PVH Takes Corporate Responsibility Deeper Into Supply Chain

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PVH Corp. is taking its corporate responsibility program deeper into its supply chain, including fabric mills and dye houses.

In its 2016 Corporate Responsibility Report, PVH said it’s making moves and setting goals to expand the reach of its commitment and tenets. For one, the company has a global greenhouse gas reduction target to reduce emissions by 35 percent by 2030 for direct operations.

The apparel powerhouse, with more than 35,000 associates operating in over 40 countries with more than $8 billion in annual revenue, said it achieved accomplishments across each of the three strategic pillars of the program: driving positive impacts for people, the environment and the communities in which it operates.

PVH said these efforts illustrate the company’s mission to help lead the apparel industry’s progress by harnessing innovation, collaborating with like-minded stakeholders, and increasing transparency in its supply chain and across the industry.

The company recognizes its responsibility as one of the world’s largest apparel companies to address the social and environmental impacts of the industry and to contribute toward a fair and healthy future. PVH is addressing these global challenges collaboratively, including through membership in three United Nation-led initiatives—the UN Global Compact, the CEO Water Mandate and the Women’s Empowerment Principles. PVH has demonstrated its support for the UN’s Sustainable Development Goals by working to align its CR commitments with the goals, covering issues such as clean water and sanitation, affordable and clean energy, and inclusion and diversity.

“Business leaders across the world must unite in support of the United Nations’ Sustainable Development Goals and take action to adopt cleaner energy, in line with the Paris Agreement,” Melanie Steiner, PVH senior vice president and chief risk officer, said in the report. “This must take place amid global political shifts that could signal economic uncertainty and political backsliding, potentially posing a barrier to positive change.”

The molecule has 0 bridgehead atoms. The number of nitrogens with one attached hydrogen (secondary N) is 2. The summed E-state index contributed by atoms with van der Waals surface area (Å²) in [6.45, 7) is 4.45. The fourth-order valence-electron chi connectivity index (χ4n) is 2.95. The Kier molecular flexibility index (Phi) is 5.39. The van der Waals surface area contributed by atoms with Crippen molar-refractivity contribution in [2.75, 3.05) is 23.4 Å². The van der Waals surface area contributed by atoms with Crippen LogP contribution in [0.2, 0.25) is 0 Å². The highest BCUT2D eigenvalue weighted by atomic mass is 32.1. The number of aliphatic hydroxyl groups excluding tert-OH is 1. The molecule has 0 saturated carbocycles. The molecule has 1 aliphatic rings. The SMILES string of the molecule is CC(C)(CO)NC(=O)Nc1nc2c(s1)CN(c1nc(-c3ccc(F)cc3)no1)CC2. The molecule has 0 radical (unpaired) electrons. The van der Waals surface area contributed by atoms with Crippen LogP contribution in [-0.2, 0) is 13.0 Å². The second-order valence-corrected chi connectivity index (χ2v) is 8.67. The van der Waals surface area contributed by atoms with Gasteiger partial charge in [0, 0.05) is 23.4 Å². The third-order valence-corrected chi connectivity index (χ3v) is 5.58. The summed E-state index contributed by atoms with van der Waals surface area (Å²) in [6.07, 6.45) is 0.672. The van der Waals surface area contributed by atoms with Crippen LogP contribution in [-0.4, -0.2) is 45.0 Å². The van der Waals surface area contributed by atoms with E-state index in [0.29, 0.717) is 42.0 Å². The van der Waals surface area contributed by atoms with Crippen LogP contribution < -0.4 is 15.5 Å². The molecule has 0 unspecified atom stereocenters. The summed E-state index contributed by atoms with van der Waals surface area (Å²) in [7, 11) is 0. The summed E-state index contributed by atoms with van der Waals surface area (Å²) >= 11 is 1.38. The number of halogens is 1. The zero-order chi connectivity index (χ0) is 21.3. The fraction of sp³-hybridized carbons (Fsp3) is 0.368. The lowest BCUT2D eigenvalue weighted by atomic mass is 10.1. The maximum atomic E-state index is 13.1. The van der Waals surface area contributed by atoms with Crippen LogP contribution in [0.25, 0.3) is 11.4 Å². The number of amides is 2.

Steiner added, “Our $2.5 trillion industry has an important role to play. We still see worker unrest, poor safety and labor conditions, and political instability in sourcing countries. Separately, the apparel industry contributes 20 percent of industrial water waste and 10 percent of global carbon emissions…We have a real opportunity to work toward a cleaner, fairer world. It is not only the right thing to do; it is essential to our future business success and critical to meeting our stakeholders’ expectations.”

As Steiner explained, PVH works to understand how it can create higher quality products while using less energy and fewer natural resources. As an example, she cited the Speedo business, which in partnership with Aquafil, has created the swimwear industry’s first fabric take-back program, closing the loop on production by using fabric scraps to create new swimsuits made from 100 percent regenerated Econyl nylon. The company is also exploring waterless dyeing and carbon-negative packaging and fibers across its businesses.

The company is also directing $1 million to support programs in Sub-Saharan Africa, as part of its $5 million commitment to Save the Children. In that region, Steiner noted that PVH has invested significantly in creating a responsible, best-in-class manufacturing operation at Hawassa Industrial Park in Ethiopia, where it has supported a group of its top suppliers in establishing factories and a fabric mill, and formed a joint venture in a woven shirt factory.

“We have sought to create positive impacts for workers, the environment and the wider Hawassa community from the outset, drawing on the lessons we have learned in other sourcing countries,” she said. “For example, we helped to create a Code of Conduct for park tenants and commissioned rigorous independent building safety assessments. We also helped ensure that HIP housed a zero liquid discharge effluent facility to recycle approximately 90 percent of the park’s water.”

[Read more about companies’ eco efforts: Tesco Publicly Pledges to Detox its Garment Supply Chain]

In 2017, PVH will launch the Higg Index Facility Environmental Module with its top level strategic cut-and-sew and mills and trim suppliers. Suppliers can complete one Higg Index FEM self-assessment per year that can be reviewed by multiple brand owners, helping to reduce the auditing burden on suppliers and allowing PVH to focus more on partnering with suppliers to help them improve their environmental sustainability performance.

“We continue to believe that corporate responsibility helps strengthen our organization by managing risk, maximizing efficiencies and driving value in a rapidly changing world, and through our CR efforts we can continue to create value for both society and our stockholders,” Emanuel Chirico, PVH chairman and chief executive officer, said.

PVH owns the Calvin Klein, Tommy Hilfiger, van Heusen, Izod, Arrow, Speedo, Warner’s and Olga brands, and market a variety of goods under these and other well-known company-owned and licensed brands.

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